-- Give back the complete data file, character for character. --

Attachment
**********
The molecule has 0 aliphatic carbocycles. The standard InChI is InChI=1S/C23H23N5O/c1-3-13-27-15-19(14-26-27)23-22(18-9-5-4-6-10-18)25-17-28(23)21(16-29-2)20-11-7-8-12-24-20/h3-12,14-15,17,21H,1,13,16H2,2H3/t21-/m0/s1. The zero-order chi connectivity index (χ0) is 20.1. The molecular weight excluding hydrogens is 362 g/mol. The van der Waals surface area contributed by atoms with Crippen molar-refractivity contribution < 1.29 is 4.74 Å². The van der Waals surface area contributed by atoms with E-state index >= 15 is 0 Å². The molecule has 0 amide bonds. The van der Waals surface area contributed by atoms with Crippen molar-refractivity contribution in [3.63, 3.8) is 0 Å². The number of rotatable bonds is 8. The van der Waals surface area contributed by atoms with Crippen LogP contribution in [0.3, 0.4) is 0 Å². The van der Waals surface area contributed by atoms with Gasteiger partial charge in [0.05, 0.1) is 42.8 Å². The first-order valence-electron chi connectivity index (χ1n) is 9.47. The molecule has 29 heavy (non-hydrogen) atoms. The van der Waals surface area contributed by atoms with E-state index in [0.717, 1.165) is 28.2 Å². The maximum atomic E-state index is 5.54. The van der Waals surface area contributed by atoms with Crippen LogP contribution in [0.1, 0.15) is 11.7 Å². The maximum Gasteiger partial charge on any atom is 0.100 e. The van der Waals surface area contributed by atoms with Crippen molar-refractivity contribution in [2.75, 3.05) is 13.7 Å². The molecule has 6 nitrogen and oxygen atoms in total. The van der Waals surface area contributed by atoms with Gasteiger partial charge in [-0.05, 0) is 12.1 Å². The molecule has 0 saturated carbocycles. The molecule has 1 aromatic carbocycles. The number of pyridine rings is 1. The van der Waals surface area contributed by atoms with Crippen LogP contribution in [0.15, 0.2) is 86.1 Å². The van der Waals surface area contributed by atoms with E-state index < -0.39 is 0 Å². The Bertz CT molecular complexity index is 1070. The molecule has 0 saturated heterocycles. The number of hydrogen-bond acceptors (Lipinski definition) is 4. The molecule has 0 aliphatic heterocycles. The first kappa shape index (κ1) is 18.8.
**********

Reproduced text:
The molecule has 0 aliphatic carbocycles. The standard InChI is InChI=1S/C23H23N5O/c1-3-13-27-15-19(14-26-27)23-22(18-9-5-4-6-10-18)25-17-28(23)21(16-29-2)20-11-7-8-12-24-20/h3-12,14-15,17,21H,1,13,16H2,2H3/t21-/m0/s1. The zero-order chi connectivity index (χ0) is 20.1. The molecular weight excluding hydrogens is 362 g/mol. The van der Waals surface area contributed by atoms with Crippen molar-refractivity contribution < 1.29 is 4.74 Å². The van der Waals surface area contributed by atoms with E-state index >= 15 is 0 Å². The molecule has 0 amide bonds. The van der Waals surface area contributed by atoms with Crippen molar-refractivity contribution in [3.63, 3.8) is 0 Å². The number of rotatable bonds is 8. The van der Waals surface area contributed by atoms with Crippen LogP contribution in [0.3, 0.4) is 0 Å². The van der Waals surface area contributed by atoms with Gasteiger partial charge in [0.05, 0.1) is 42.8 Å². The first-order valence-electron chi connectivity index (χ1n) is 9.47. The molecule has 29 heavy (non-hydrogen) atoms. The van der Waals surface area contributed by atoms with E-state index in [0.717, 1.165) is 28.2 Å². The maximum atomic E-state index is 5.54. The van der Waals surface area contributed by atoms with Crippen LogP contribution in [0.1, 0.15) is 11.7 Å². The maximum Gasteiger partial charge on any atom is 0.100 e. The van der Waals surface area contributed by atoms with Crippen molar-refractivity contribution in [2.75, 3.05) is 13.7 Å². The molecule has 6 nitrogen and oxygen atoms in total. The van der Waals surface area contributed by atoms with Gasteiger partial charge in [-0.05, 0) is 12.1 Å². The molecule has 0 saturated carbocycles. The molecule has 1 aromatic carbocycles. The number of pyridine rings is 1. The van der Waals surface area contributed by atoms with Crippen LogP contribution in [0.15, 0.2) is 86.1 Å². The van der Waals surface area contributed by atoms with E-state index < -0.39 is 0 Å². The Bertz CT molecular complexity index is 1070. The molecule has 0 saturated heterocycles. The number of hydrogen-bond acceptors (Lipinski definition) is 4. The molecule has 0 aliphatic heterocycles. The first kappa shape index (κ1) is 18.8.